The retail application deployment manifest consists of various microservices such as webapp, product, order, user, and kart. It deploys Kubernetes services ClusterIP for internal microservices and a NodePort and Ingress for the external website-facing microservice. The Ingress creates internet facing Application Load Balancer for our retail website application using an AWS Load Balancer controller.
Next, run the following code from both AWS Cloud9 terminals on Regions us-east-2 and us-west-2:
Run the following on both Regions us-east-2 and us-west-2 to verify the API health check using the /healthcheck call:
Configure AWS Global Accelerator
Now that our retail application service works in both Regions, we need to direct Internet traffic to the application. Using DNS is one way to do this, but DNS can be problematic during failover events due to propagation times and client-side caching. For this solution, we chose to use AWS Global Accelerator, which can switch traffic routes without requiring DNS changes.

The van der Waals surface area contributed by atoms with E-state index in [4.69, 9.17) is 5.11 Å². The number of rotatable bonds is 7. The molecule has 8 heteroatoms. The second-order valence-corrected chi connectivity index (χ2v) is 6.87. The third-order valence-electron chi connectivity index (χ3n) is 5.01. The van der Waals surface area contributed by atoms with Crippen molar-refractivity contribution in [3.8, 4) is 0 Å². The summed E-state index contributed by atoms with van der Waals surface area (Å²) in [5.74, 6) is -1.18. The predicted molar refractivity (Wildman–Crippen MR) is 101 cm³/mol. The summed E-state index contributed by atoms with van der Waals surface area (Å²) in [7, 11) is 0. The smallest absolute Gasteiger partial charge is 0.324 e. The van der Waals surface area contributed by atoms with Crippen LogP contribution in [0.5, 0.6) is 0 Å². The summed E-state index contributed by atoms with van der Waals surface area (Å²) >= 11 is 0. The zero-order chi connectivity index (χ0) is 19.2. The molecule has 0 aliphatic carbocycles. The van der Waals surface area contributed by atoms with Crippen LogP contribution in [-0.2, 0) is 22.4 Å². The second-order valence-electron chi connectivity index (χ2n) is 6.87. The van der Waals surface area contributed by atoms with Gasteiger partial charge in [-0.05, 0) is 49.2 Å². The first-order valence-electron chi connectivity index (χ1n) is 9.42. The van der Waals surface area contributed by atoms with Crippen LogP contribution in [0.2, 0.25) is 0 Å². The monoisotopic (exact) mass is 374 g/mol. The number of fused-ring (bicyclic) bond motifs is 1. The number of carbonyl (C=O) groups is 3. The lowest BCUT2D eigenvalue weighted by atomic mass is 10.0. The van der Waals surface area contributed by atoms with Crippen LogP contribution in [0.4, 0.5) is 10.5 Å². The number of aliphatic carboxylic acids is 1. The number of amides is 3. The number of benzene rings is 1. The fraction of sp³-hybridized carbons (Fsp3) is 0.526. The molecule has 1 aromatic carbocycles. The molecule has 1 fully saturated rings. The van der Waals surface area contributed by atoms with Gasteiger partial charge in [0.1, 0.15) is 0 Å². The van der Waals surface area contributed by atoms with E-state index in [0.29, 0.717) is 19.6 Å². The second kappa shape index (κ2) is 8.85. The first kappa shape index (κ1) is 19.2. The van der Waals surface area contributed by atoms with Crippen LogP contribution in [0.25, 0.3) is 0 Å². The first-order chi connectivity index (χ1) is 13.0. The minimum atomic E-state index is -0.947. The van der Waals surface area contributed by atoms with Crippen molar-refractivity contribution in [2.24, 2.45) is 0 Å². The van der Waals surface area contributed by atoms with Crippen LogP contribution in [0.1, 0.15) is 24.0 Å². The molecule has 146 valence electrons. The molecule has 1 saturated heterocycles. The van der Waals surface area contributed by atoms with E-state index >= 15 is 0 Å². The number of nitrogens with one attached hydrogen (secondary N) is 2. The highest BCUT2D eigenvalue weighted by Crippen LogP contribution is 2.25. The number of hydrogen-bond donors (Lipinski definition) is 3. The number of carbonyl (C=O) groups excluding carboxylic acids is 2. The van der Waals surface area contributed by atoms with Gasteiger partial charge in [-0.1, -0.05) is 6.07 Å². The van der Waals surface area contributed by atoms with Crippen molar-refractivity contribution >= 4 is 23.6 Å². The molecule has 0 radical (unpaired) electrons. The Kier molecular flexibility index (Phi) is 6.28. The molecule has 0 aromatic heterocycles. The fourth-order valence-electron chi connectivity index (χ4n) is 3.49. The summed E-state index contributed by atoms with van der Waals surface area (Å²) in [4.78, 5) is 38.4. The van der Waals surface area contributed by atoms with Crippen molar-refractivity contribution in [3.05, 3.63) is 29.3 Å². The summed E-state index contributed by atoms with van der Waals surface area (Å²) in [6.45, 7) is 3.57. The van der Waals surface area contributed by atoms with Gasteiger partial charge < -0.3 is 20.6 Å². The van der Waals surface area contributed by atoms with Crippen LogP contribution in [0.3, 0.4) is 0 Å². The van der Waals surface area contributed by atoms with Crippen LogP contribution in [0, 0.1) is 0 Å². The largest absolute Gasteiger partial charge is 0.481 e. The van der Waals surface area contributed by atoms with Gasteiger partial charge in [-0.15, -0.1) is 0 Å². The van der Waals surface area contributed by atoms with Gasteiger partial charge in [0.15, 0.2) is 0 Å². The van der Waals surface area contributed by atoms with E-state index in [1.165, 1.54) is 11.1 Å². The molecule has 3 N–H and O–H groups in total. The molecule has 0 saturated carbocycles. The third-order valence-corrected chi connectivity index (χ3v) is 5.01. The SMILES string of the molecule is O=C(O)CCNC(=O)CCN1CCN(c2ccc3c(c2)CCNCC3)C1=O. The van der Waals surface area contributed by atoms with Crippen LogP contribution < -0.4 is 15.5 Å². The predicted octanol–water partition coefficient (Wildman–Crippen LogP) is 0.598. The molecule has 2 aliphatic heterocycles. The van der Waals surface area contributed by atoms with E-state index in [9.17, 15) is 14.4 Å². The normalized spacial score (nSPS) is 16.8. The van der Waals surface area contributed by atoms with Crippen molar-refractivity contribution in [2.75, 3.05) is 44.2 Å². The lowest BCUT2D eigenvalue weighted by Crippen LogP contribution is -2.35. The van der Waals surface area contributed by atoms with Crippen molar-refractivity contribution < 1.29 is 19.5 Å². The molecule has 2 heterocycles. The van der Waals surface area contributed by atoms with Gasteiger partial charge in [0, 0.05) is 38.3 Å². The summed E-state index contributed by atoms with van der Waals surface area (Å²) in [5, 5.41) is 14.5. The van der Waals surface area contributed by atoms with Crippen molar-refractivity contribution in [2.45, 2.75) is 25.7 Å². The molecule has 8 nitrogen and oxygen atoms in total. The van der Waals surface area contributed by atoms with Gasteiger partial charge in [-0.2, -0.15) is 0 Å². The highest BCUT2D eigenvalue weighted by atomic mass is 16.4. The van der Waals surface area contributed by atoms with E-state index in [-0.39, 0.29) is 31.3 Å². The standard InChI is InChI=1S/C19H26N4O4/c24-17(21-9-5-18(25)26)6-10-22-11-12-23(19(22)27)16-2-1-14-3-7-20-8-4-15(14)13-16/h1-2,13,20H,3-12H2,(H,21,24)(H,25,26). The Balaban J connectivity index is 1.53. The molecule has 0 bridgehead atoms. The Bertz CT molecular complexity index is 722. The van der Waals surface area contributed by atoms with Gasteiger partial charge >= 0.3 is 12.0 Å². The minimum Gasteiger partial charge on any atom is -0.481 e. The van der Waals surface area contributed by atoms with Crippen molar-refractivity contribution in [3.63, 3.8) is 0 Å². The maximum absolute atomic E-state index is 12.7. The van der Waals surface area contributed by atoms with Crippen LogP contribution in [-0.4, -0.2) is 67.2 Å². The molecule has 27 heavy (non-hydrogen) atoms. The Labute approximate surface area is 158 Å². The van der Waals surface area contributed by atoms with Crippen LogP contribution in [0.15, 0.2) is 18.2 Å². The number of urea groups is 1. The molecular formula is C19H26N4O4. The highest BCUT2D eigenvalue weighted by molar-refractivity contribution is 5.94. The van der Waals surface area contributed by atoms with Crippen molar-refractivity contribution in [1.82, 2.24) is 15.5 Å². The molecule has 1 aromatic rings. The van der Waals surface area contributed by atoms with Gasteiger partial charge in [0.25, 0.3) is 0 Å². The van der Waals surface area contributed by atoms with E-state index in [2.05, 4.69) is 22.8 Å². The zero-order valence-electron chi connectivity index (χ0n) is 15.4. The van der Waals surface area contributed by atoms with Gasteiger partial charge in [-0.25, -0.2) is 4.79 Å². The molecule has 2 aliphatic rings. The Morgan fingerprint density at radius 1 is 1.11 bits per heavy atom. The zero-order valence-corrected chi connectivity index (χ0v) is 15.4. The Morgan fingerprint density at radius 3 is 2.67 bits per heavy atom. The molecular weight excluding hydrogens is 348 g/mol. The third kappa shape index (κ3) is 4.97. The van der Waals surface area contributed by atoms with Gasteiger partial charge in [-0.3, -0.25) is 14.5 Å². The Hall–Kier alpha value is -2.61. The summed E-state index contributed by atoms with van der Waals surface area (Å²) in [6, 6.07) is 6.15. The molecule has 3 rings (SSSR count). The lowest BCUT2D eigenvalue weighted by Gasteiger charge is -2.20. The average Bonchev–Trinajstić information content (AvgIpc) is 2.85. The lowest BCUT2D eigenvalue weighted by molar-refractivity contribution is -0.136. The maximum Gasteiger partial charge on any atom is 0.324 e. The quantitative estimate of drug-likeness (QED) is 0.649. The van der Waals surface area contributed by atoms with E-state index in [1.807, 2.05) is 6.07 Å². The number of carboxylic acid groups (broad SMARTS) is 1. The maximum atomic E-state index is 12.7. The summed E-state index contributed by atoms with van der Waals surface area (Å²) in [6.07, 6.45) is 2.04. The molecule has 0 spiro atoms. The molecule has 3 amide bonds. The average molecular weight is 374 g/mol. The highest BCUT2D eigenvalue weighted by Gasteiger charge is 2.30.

AWS Global Accelerator is a networking service that sends application traffic through AWS’s global network infrastructure, improving network performance by up to 60%. It also makes it easier to operate multi-regional deployments by providing two static IPs that are anycast from AWS’s globally distributed edge locations, giving you a single entry point to your application regardless of how many Regions it is deployed in.
Run the following script on your AWS Cloud9 terminal on region us-west-2. The script configures AWS Global Accelerator and return DNS name of your accelerator: